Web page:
According to The New York Times, the Trump administration gave final approval on December 4 to a rule that will remove nearly 700,000 people from the U.S. federal food-stamp program by strictly enforcing federal work requirements. The rule, which was proposed by the U.S. Department of Agriculture (USDA) in February, would make states enforce work requirements for able-bodied adults without children that governors have routinely been allowed to waive, especially for areas in economic distress.
Under long-standing rules, adults aged 18–49 who are “work eligible” and have no dependents can receive only three months of Supplemental Nutrition Assistance Program (SNAP) benefits during a three-year period if they do not meet the 20-hour per week work requirement. States with high unemployment rates or a demonstrable lack of sufficient jobs, however, could waive those time limits. With the new rule, a county must have a 6% minimum unemployment rate to receive a waiver.
The change, which takes effect on April 1, 2020, does not apply to children and their parents, those aged 50 and older, including the elderly, those with a disability, or pregnant women.
“Government can be a powerful force for good, but government dependency has never been the American dream. We need to encourage people by giving them a helping hand but not allowing it to become an indefinitely giving hand,” said U.S. Secretary of Agriculture Sonny Perdue in a press release. “Now, in the midst of the strongest economy in a generation, we need everyone who can work, to work. This rule lays the groundwork for the expectation that able-bodied Americans re-enter the workforce where there are currently more job openings than people to fill them.”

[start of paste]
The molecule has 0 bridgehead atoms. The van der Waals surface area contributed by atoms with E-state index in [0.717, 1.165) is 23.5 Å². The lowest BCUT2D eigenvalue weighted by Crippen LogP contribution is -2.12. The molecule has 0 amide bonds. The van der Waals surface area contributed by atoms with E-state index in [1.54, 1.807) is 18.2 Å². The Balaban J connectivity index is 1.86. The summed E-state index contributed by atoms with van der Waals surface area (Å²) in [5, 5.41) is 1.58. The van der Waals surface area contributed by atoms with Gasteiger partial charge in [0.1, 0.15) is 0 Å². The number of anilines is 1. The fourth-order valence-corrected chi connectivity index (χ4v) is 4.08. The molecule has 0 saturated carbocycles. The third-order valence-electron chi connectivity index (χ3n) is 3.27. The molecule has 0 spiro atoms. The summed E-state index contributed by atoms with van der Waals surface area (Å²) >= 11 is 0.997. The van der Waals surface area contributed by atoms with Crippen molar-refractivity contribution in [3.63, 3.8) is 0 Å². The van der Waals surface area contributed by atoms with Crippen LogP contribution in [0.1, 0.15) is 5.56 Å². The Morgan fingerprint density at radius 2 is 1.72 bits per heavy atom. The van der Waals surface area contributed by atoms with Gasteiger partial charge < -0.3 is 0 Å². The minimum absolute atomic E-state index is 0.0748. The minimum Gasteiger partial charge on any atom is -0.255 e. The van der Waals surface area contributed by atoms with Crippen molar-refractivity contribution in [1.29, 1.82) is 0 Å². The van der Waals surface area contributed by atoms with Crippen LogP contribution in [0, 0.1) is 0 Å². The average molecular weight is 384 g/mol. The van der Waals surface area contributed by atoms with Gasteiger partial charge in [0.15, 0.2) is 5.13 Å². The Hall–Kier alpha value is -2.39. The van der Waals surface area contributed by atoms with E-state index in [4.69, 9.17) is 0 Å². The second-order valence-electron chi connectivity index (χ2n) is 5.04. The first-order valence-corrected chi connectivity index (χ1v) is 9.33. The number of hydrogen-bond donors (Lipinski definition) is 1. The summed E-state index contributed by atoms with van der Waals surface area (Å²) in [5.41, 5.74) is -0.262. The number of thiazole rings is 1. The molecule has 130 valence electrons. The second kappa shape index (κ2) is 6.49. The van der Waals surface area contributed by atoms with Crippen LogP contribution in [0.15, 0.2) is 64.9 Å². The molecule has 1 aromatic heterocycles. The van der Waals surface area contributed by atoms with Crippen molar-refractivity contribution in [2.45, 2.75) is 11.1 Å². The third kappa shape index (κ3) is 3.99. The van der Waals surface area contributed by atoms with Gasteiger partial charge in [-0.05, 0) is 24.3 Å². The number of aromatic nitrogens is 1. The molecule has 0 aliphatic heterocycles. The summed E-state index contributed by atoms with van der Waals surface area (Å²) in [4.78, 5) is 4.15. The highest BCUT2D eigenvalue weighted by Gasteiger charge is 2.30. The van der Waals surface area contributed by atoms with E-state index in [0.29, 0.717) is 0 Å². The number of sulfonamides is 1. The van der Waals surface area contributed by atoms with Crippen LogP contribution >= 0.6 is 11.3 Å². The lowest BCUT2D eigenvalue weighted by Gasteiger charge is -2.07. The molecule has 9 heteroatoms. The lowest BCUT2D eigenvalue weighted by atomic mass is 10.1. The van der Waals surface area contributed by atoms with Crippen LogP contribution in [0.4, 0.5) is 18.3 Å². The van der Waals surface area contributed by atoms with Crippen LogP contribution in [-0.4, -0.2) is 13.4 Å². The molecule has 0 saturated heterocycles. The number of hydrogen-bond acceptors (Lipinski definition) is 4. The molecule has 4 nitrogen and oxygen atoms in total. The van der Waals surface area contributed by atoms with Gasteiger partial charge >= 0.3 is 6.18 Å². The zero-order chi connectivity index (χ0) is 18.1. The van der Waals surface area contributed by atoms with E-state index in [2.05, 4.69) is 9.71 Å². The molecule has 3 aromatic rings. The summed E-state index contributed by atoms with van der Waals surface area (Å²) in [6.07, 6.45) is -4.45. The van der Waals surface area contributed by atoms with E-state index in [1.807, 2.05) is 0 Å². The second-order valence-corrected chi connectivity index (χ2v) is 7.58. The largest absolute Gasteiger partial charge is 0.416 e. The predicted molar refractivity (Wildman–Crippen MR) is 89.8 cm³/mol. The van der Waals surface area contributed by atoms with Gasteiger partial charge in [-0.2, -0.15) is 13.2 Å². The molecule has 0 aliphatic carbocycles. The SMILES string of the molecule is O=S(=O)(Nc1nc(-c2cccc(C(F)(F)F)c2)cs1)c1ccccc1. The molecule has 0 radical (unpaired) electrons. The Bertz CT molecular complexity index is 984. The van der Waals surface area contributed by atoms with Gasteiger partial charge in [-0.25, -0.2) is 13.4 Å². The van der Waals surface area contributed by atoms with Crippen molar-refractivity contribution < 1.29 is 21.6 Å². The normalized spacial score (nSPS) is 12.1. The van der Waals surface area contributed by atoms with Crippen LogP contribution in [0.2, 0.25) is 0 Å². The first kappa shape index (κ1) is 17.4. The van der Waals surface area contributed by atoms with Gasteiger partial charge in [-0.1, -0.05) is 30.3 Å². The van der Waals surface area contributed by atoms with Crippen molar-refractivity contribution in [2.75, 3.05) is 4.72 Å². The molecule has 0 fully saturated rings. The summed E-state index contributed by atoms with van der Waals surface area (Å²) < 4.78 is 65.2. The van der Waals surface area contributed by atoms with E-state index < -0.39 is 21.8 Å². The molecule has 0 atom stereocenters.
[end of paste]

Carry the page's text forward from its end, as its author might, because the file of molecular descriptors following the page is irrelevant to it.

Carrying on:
More than 140,000 public comments were submitted on the rule that was finalized, and they were overwhelmingly negative.
“Instead of punishing those facing destitution and other difficult circumstances, the administration should seek to assist them by pursuing policies such as more and better job training and employment programs, a higher minimum wage, and a strengthened Earned Income Tax Credit. Denying them basic food and nutrition is not the route that a fair and compassionate administration of either party should take,” wrote Robert Greenstein, president of the Center on Budget and Policy Priorities, a progressive think tank, in a statement.
On February 10, U.S. President Donald Trump released his proposed budget for the 2021 fiscal year, which came in at a record high of $4.8 trillion.
According to Reuters, South Africa’s Competition Commission has conditionally approved PepsiCo’s $1.7 billion acquisition of food and drinks producer Pioneer Food Group, saying it is unlikely to lessen competition in relevant markets.
According to Reuters, the United States and Kenya have agreed to launch negotiations that could lead to the first U.S. bilateral trade deal with a sub-Saharan African country.
The European Food Safety Authority (EFSA) published its latest annual update on the presence of African swine fever (ASF) in the European Union. In 2019, the area of the European Union affected by ASF expanded progressively, moving southwest.
The U.S. Food and Drug Administration (FDA) opened the Voluntary Qualified Importer Program (VQIP) application portal on Jan. 1, 2020, for the benefit period between Oct. 1, 2020, and Sept. 30, 2021.